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Ron Radosh

So I thought it pertinent to find out what Sklar says about socialism and capitalism today, and what he thinks about the direction Obama is moving our country in. The results will prove  surprising, especially to John Judis.

First, Sklar- who coined the phrase “corporate liberalism” that became a mainstay of the New Left in the 60′s and 70′s- disagrees with Judis’ belief that the “mix has increasingly tilted toward socialism.” His argument, to the contrary, is that for decades, America has had an appropriate mix that already incorporates elements of what is traditionally called capitalism and socialism;  that is why it is a mix.  Sklar, like Judis, defines himself as a man of the Left, and in an article he has been circulating, titled “A letter to a Long-time Friend and Fellow Left-winger,” Sklar shakes things up.  Sklar considers himself to be a “Freedom Leftist” who believes in a pluralist-democratic and “publically accountable left” as opposed to Obama who he considers a “left sectarian doing his mass work.” At his core, Sklar writes, Obama’s “world view is ‘Third-Worldist’ sectarianism.” 

More surprising for a man of the left, Sklar believes that “Bush has been one of our more effective and progressive-left Presidents in domestic and international affairs.”  Sklar believes that Obama’s economic proposals are based on high-tax, protectionist and a slow-growth program. Bush’s in contrast, was based on a lower-tax, low-cost energy, “high-growth/job stimulus” program, and was not “ensnared in the green business/academia lobby agenda of high-cost energy,” which would work to both restrict economic growth and workers’ incomes.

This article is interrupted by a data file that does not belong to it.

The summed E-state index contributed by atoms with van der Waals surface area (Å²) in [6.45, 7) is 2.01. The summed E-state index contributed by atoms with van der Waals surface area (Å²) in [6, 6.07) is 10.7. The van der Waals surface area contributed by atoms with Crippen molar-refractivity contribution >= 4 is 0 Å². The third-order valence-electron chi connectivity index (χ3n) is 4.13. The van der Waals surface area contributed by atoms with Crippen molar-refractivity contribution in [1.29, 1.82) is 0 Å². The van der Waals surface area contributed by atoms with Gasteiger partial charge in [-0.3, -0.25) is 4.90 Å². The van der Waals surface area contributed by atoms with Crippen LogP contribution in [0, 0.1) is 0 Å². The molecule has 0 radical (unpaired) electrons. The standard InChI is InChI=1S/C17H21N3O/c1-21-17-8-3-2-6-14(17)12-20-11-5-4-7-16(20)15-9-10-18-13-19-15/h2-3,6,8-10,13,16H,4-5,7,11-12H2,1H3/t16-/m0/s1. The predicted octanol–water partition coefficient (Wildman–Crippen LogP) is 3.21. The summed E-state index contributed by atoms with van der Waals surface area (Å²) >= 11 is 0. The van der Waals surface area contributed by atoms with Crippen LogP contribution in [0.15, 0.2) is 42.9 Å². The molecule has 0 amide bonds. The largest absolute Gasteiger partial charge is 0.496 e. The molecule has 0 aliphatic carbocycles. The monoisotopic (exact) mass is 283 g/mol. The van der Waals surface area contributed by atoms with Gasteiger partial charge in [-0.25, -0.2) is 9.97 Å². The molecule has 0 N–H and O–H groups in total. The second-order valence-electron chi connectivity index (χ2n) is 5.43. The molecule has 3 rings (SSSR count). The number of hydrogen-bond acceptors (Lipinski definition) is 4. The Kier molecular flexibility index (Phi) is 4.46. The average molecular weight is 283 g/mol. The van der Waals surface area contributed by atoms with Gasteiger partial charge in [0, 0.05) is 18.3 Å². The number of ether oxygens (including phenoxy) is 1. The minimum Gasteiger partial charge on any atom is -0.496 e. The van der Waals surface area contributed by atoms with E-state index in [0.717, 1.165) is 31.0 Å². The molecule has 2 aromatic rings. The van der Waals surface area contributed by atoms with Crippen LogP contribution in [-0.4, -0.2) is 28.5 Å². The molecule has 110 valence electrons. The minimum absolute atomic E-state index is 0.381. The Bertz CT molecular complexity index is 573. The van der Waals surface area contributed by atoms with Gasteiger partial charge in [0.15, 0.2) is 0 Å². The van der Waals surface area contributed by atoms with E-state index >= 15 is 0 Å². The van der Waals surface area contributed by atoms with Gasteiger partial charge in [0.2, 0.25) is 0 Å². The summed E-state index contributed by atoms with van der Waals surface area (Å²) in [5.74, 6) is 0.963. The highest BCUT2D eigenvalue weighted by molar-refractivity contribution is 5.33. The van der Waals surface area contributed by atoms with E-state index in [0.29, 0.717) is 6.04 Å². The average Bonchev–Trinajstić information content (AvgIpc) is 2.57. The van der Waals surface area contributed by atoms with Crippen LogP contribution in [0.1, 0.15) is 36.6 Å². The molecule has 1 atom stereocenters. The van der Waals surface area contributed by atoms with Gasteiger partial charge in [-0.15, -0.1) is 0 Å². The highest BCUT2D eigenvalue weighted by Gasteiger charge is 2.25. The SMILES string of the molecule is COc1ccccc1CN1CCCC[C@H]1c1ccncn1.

Moreover, Sklar is concerned, as he writes, that Obama will make “central to his presidency” what he calls “proto-statist structures characteristic of fascist politics- that is, ‘social service’ political organizations operating extra-electorally and also capable of electoral engagement,” that will lead to “party-state systems…in which the party is the state.” Thus, he notes that during the campaign, Obama favored armed public service groups that could be used for homeland security, that would tie leadership bureaucracies to him through the unions and groups like ACORN.

Thus Sklar argues, in a letter he provided to me written to a columnist in April of this year, that  the real issue is not whether we move to socialism but whether we can maintain  a liberal democracy based on the mix that nurtures “Liberty and Equality and Progressive Development.” This, he writes, is “something the Bush/Cheney administrations championed, and the reason I, a person of the left, strongly supported them, including the interventions in Iraq and Afghanistan, and the (world) war against Islamist imperialism.” (my emphasis.)

Finally, in a personal letter to me, Sklar calls for a unified liberty movement of people who see themselves on the left or liberal side, and those who see themselves as conservatives, to defeat “the state-command sectarians,” and bring together those on the democratic left and right in an effort to rejuvenate “the prospects of liberal democracy.”

Clearly, the man who mentored John Judis has quite a different perspective on what to do to save our country—one that is more in accord with the views of a Jonah Goldberg than of John Judis. Sklar tells me that I am not a conservative, but a freedom leftist, as he is and beckons me to join his movement, but I guess he wouldn’t welcome John Judis into the ranks.

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